Of Course, Pakistan Is To Blame

Foreign hand behind Pune blast, says govt


NEW DELHI: The government on Monday said it cannot rule out the possibility of involvement of foreign hand in the Pune blast, including a David

Headley link, even as it disclosed that an ISI-sponsored ‘Karachi Project’ was on to doctrinate Indian youth into terror.
India is planning to seek access to Headley, a US national of Pakistani origin now in American custody, by even moving the US court.
Home Secretary Gopal K Pillai said there is definitely a Headley link (to Pune blast) since it was very close to Osho Ashram which he had receed. It was difficult to believe there was no link with the Headley videos.
He said Headley had spoken of an ISI-sponsored ‘Karachi Project’ to take away Indian youth to Pakistan and indoctrinate them to carry out terror attacks in India.
However, he said the investigations in the Pune case are in "very preliminary stages" and it would be too early to comment. It is well known that organisations likeIndian Mujahideen have handlers across the border, Pillai added.
"We cannot rule out or rule in the possibility of the involvement of foreign hands in Pune blast," Pillai told reporters adding as to who did it and how they did it will take some time.
He said the investigators were on their job and government needed some time before it can break the case.
Asked whether government had any intelligence input before the blast, Pillai said government had some general information which was duly passed to Maharashtra government but there was no specific information about terror threat to any particular city.
On the possibility of Indian Mujahideen terror module’s involvement, Pillai said "we do not know whether the old modules are still existing or whether some new modules have come up. But we have alerted the states wherever they had existed earlier and keep a check on their activities."
On Headley, he said "during his interrogation, Headley has said that the ‘Karachi Project’ was launched by ISI with the objective of taking Indian youths to Pakistan, have them indoctrinated, give them training and send them back to India to carryout terror attacks".
Asked whether India would seek access to Headley, Pillai said "we have already asked for the access to David Headley. He is currently in grand jury indictment. First, we have to file a chargesheet, then move a court for Letter Rogatory and then approach the American court for his access".
He also said due to different legal systems (in India and the US) Indian investigators have not been able to get access to him so far.
Asked whether any Major of the Pakistan Army was present in the control room of the attackers of Mumbai (26/11), he said "there is no such confirmation yet. We have got some reports from the FBI but unless we get voice sample, it is difficult to corroborate…"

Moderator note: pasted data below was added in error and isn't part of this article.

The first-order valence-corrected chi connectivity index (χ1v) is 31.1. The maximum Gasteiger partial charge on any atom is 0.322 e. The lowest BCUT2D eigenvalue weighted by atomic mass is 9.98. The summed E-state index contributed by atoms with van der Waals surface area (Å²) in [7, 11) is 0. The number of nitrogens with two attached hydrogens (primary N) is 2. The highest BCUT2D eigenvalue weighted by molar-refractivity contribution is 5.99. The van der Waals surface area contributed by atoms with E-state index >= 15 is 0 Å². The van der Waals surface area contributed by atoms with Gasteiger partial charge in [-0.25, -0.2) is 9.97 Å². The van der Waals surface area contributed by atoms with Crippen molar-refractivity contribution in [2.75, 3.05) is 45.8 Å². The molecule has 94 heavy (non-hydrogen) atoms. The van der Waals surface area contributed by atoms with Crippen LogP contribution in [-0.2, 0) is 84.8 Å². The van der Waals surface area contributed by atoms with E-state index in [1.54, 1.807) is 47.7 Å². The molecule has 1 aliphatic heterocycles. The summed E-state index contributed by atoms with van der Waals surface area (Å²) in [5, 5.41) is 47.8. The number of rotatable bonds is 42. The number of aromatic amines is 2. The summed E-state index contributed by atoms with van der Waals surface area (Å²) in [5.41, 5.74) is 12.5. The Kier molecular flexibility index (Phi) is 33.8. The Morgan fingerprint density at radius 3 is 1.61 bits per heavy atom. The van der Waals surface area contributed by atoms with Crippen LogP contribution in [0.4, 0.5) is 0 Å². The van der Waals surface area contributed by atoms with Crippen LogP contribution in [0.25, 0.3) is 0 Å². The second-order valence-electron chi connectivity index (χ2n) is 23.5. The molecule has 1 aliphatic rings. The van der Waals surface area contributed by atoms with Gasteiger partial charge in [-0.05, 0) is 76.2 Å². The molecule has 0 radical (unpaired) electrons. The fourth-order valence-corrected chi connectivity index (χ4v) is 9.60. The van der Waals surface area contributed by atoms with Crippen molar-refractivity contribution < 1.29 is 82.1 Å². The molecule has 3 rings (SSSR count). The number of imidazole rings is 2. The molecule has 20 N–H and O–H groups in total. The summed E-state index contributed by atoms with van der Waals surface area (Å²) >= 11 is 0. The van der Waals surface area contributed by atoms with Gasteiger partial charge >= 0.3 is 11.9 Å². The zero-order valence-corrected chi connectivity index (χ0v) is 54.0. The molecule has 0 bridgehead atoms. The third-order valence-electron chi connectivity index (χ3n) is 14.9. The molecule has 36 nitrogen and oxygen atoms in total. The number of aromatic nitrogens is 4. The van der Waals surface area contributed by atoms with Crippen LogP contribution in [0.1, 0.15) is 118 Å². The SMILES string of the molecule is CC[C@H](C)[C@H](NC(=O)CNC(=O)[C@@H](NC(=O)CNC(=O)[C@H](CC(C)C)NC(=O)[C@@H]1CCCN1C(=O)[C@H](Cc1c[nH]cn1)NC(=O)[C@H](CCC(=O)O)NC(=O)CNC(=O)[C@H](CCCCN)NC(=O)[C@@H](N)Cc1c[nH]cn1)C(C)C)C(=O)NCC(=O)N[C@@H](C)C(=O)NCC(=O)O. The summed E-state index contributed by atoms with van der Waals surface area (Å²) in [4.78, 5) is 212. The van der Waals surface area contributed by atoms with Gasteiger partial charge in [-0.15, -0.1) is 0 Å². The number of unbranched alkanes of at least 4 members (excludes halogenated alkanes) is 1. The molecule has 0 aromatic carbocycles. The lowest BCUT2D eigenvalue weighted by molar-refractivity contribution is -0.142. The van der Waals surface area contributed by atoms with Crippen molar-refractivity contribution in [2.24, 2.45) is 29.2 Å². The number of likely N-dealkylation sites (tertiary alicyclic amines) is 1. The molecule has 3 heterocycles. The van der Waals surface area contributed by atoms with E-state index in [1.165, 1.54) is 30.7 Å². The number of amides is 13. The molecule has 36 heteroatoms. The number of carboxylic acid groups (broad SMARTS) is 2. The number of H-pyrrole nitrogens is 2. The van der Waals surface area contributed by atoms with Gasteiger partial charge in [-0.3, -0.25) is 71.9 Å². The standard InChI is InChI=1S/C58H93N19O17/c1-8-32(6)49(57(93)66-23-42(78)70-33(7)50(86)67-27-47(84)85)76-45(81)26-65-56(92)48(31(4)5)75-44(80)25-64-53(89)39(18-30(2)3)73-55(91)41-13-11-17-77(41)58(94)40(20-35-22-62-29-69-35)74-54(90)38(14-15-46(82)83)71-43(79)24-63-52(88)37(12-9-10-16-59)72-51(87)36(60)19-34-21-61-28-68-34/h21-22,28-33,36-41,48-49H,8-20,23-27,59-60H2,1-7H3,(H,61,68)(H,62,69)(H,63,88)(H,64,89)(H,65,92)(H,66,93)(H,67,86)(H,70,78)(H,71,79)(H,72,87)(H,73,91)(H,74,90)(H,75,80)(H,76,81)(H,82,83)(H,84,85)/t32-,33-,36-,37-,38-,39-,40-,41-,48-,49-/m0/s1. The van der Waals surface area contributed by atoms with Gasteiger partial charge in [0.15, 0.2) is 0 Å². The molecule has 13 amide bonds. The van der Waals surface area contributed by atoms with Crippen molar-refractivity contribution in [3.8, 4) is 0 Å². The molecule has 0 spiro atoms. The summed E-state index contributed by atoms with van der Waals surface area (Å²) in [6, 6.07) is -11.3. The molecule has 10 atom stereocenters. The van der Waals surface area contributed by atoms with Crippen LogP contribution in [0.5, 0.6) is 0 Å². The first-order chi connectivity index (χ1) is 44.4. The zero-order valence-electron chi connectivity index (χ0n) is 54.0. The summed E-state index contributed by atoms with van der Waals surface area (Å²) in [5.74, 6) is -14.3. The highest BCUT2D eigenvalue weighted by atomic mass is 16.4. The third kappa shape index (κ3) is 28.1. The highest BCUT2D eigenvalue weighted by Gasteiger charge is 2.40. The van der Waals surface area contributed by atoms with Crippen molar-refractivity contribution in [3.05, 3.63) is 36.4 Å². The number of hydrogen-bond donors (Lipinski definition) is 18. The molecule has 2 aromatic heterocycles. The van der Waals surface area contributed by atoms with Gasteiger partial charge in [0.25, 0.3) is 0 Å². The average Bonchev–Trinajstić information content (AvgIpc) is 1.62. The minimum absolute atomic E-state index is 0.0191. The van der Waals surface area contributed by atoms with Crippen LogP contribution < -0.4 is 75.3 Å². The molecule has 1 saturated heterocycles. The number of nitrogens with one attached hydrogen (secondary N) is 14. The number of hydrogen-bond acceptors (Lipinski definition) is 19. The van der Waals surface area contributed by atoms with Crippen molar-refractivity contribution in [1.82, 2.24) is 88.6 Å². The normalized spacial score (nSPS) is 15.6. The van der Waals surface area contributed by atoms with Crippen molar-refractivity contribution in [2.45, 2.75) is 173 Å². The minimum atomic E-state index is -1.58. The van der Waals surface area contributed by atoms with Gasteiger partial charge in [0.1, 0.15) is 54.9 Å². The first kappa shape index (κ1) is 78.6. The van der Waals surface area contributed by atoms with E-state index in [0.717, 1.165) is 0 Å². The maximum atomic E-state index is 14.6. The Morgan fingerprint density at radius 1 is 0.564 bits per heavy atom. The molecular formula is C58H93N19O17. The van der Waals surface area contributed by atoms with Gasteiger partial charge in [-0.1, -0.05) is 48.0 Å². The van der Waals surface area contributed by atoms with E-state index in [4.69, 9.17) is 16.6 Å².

Even Mayor Daley Wonders Why No One Cares About the War

Photo by Sean Cooley

At the 16th Annual Chicago Neighborhood Development Awards this week, Mayor Daley remarked on the apparent lack of anti-war demonstrations in Chicago. Vocalo reports that the mayor, whose son Patrick has been called back to active duty in the Army, had wondered why there aren’t more protesters on the streets of Chicago. In his speech, Mayor Daley said “Why do we have to always go to war, continually? Why can’t we rebuild America…how did we start this century of ten years of war?”

It’s possible that Daley forgot about the recent demonstration in Federal Plaza in December, but he’s more than likely still reeling from the news that his son will be shipping out for a second tour of duty. When friends and family leave home for a combat zone, one can’t help but worry sick for their safety.

However, this new found longing for the sound of bucket drums against a backdrop of shoulder padded, helmeted and CS gas armed police doesn’t add up, given the reception the city usually gives to protesters. In 2003, some 900 demonstrators were arrested protesting the invasion of Iraq, while many more were beaten by police. In 2005, riot police kept demonstrators off Michigan Avenue, opting for the much less visible Clark Street. The city even makes it difficult for demonstrators to march on an official level, often refusing to issue permits until hours after a rally begins, if they issue them at all.

It’s well known the anti-war movement has always taken figurative beatings in the last decade, as pundits and politicians all over the country equated dissent against war unpatriotic and branded protesters of any stripe anti-American. As to why people aren’t on the streets en masse frequently these days, it may have something to do with no gains being made by the movement. Though we’ve heard plenty of rhetoric about leaving Iraq, the time table consistently shifts. We’re escalating the war in Afghanistan and though Obama has toned down the saber rattling, he has escalated drone attacks in Pakistan and Yemen. With an administration that shows no interest in ending the war and local and federal authorities spending time and money cracking down on dissent at home, it’s hard to wonder why people aren’t in the streets – but it’s also not surprising.